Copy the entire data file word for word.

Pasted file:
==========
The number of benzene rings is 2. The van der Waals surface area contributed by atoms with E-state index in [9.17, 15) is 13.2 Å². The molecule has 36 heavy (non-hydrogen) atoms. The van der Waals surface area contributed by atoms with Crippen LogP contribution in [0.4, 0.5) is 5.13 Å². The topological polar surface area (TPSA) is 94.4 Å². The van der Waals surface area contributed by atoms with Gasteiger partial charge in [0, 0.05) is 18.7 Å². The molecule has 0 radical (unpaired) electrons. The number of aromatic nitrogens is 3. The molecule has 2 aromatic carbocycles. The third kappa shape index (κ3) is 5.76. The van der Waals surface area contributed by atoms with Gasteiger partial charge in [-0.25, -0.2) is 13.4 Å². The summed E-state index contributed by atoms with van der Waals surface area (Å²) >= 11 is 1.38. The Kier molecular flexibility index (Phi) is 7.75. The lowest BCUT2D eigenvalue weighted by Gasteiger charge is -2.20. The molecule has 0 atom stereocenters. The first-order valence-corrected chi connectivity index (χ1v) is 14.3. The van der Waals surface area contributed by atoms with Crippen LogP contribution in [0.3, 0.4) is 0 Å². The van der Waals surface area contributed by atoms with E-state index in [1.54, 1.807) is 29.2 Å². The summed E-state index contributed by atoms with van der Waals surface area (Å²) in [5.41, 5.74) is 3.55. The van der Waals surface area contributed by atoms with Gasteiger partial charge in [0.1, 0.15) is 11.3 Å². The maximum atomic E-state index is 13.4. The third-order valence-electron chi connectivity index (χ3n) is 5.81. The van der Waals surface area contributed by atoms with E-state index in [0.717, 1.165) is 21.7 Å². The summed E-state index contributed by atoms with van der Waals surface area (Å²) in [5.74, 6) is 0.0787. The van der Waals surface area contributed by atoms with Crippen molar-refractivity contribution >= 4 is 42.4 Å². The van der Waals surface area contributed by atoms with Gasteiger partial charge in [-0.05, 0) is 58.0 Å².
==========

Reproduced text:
The number of benzene rings is 2. The van der Waals surface area contributed by atoms with E-state index in [9.17, 15) is 13.2 Å². The molecule has 36 heavy (non-hydrogen) atoms. The van der Waals surface area contributed by atoms with Crippen LogP contribution in [0.4, 0.5) is 5.13 Å². The topological polar surface area (TPSA) is 94.4 Å². The van der Waals surface area contributed by atoms with Gasteiger partial charge in [0, 0.05) is 18.7 Å². The molecule has 0 radical (unpaired) electrons. The number of aromatic nitrogens is 3. The molecule has 2 aromatic carbocycles. The third kappa shape index (κ3) is 5.76. The van der Waals surface area contributed by atoms with Gasteiger partial charge in [-0.25, -0.2) is 13.4 Å². The summed E-state index contributed by atoms with van der Waals surface area (Å²) >= 11 is 1.38. The Kier molecular flexibility index (Phi) is 7.75. The lowest BCUT2D eigenvalue weighted by Gasteiger charge is -2.20. The molecule has 0 atom stereocenters. The first-order valence-corrected chi connectivity index (χ1v) is 14.3. The van der Waals surface area contributed by atoms with Crippen LogP contribution in [0.3, 0.4) is 0 Å². The van der Waals surface area contributed by atoms with E-state index in [1.54, 1.807) is 29.2 Å². The summed E-state index contributed by atoms with van der Waals surface area (Å²) in [5.41, 5.74) is 3.55. The van der Waals surface area contributed by atoms with Gasteiger partial charge in [0.1, 0.15) is 11.3 Å². The maximum atomic E-state index is 13.4. The third-order valence-electron chi connectivity index (χ3n) is 5.81. The van der Waals surface area contributed by atoms with E-state index in [0.717, 1.165) is 21.7 Å². The summed E-state index contributed by atoms with van der Waals surface area (Å²) in [5.74, 6) is 0.0787. The van der Waals surface area contributed by atoms with Crippen molar-refractivity contribution >= 4 is 42.4 Å². The van der Waals surface area contributed by atoms with Gasteiger partial charge in [-0.05, 0) is 58.0 Å².